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Explain why the electric field strength is zero

  1. Nov 13, 2004 #1
    I am stuck on my physics homework. I can manage the latter question, how ever when i work out the first one my working out has no rhyme nor reason (nor a right answer). Any help will be great.

    A small metal sphere on an insulating rod is placed on a top pan balance, as shown in the diagram below. An identical metal sphere carrying a charge of 2Q on an insulating rod is brought into contact with th sphere on the balance so each sphere aquires the same charge.

    When the two spheres are a separation of 68 mm, the top of the pan balance reading increases by 2.1 x 10 ^-3 N. Calculate the charge, Q, on each sphere.

    Explain why the electric field strength is zero at the midpoint between the two charge. ​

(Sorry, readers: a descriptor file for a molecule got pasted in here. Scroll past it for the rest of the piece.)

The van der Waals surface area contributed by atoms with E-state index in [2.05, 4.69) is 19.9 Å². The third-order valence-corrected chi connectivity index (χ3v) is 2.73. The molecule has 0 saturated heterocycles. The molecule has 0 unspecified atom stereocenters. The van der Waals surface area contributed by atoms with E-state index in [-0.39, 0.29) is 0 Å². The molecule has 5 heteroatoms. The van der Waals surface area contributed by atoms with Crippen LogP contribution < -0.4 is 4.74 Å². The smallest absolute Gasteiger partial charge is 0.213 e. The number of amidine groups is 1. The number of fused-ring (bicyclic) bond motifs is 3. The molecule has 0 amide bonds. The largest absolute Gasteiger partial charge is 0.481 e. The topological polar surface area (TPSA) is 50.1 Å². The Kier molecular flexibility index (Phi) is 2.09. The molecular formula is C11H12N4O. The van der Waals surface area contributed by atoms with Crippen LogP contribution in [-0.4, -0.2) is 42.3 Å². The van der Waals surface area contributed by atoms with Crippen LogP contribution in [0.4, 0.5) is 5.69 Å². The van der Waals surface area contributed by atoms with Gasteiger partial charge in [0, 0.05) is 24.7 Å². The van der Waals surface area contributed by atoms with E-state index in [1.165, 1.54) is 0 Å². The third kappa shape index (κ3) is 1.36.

2. jcsd
  3. Nov 13, 2004 #2
    sorry just read the sticky after posting
    This is how i attempted to do it, but then realised how completly stupid and random it was
    F/Q = E = V/d -> v/o = (2.1 x 10 ^ -3) / 2 -> 1.05 x 10 ^-3

    (1.05 x 10 ^ -3) / 0.068 = (2.1 x 10 ^ -3) / Q
    Q= (2.1 x 10 ^-3) / (1.544 x 10 ^ -3)
    = 0.136 C which is stupid
     
  4. Nov 13, 2004 #3

    dduardo

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    Staff Emeritus

    Coulomb's law states:

    F = (k*q1*q2)/r^2

    q1 = Q
    q2 = 2Q
    r = 68mm
    k= boltzmann constant (See your book for this value)
    F = 2.1mN

    Solve for Q

    Once you have Q it should be easy to figure out the electric field due to each charge.
     
  5. Nov 13, 2004 #4
    thank you!
     
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